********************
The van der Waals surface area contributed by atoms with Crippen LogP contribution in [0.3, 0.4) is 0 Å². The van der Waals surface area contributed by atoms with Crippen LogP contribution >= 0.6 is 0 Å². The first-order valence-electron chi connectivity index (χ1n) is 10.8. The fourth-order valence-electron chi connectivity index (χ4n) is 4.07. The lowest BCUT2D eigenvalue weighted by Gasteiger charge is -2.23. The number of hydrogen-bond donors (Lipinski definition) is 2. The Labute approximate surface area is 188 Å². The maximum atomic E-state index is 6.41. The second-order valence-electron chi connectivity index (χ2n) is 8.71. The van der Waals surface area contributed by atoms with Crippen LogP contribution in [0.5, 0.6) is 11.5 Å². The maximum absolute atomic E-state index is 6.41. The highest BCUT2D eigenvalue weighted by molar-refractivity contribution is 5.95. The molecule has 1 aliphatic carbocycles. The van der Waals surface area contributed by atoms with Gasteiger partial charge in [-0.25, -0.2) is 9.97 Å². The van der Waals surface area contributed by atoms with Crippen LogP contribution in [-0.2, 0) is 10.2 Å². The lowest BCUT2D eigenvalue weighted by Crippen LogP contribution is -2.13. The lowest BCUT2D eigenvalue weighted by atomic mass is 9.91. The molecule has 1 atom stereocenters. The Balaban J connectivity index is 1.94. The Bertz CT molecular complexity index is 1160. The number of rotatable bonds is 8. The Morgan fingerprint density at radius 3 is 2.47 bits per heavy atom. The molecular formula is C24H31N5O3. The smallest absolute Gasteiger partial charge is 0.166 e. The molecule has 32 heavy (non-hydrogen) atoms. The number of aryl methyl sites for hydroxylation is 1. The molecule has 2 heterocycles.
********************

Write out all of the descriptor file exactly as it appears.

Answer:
The van der Waals surface area contributed by atoms with Crippen LogP contribution in [0.3, 0.4) is 0 Å². The van der Waals surface area contributed by atoms with Crippen LogP contribution >= 0.6 is 0 Å². The first-order valence-electron chi connectivity index (χ1n) is 10.8. The fourth-order valence-electron chi connectivity index (χ4n) is 4.07. The lowest BCUT2D eigenvalue weighted by Gasteiger charge is -2.23. The number of hydrogen-bond donors (Lipinski definition) is 2. The Labute approximate surface area is 188 Å². The maximum atomic E-state index is 6.41. The second-order valence-electron chi connectivity index (χ2n) is 8.71. The van der Waals surface area contributed by atoms with Crippen LogP contribution in [0.5, 0.6) is 11.5 Å². The maximum absolute atomic E-state index is 6.41. The highest BCUT2D eigenvalue weighted by molar-refractivity contribution is 5.95. The molecule has 1 aliphatic carbocycles. The van der Waals surface area contributed by atoms with Gasteiger partial charge in [-0.25, -0.2) is 9.97 Å². The van der Waals surface area contributed by atoms with Crippen LogP contribution in [-0.2, 0) is 10.2 Å². The lowest BCUT2D eigenvalue weighted by Crippen LogP contribution is -2.13. The lowest BCUT2D eigenvalue weighted by atomic mass is 9.91. The molecule has 1 atom stereocenters. The Balaban J connectivity index is 1.94. The Bertz CT molecular complexity index is 1160. The number of rotatable bonds is 8. The Morgan fingerprint density at radius 3 is 2.47 bits per heavy atom. The molecular formula is C24H31N5O3. The smallest absolute Gasteiger partial charge is 0.166 e. The molecule has 32 heavy (non-hydrogen) atoms. The number of aryl methyl sites for hydroxylation is 1. The molecule has 2 heterocycles.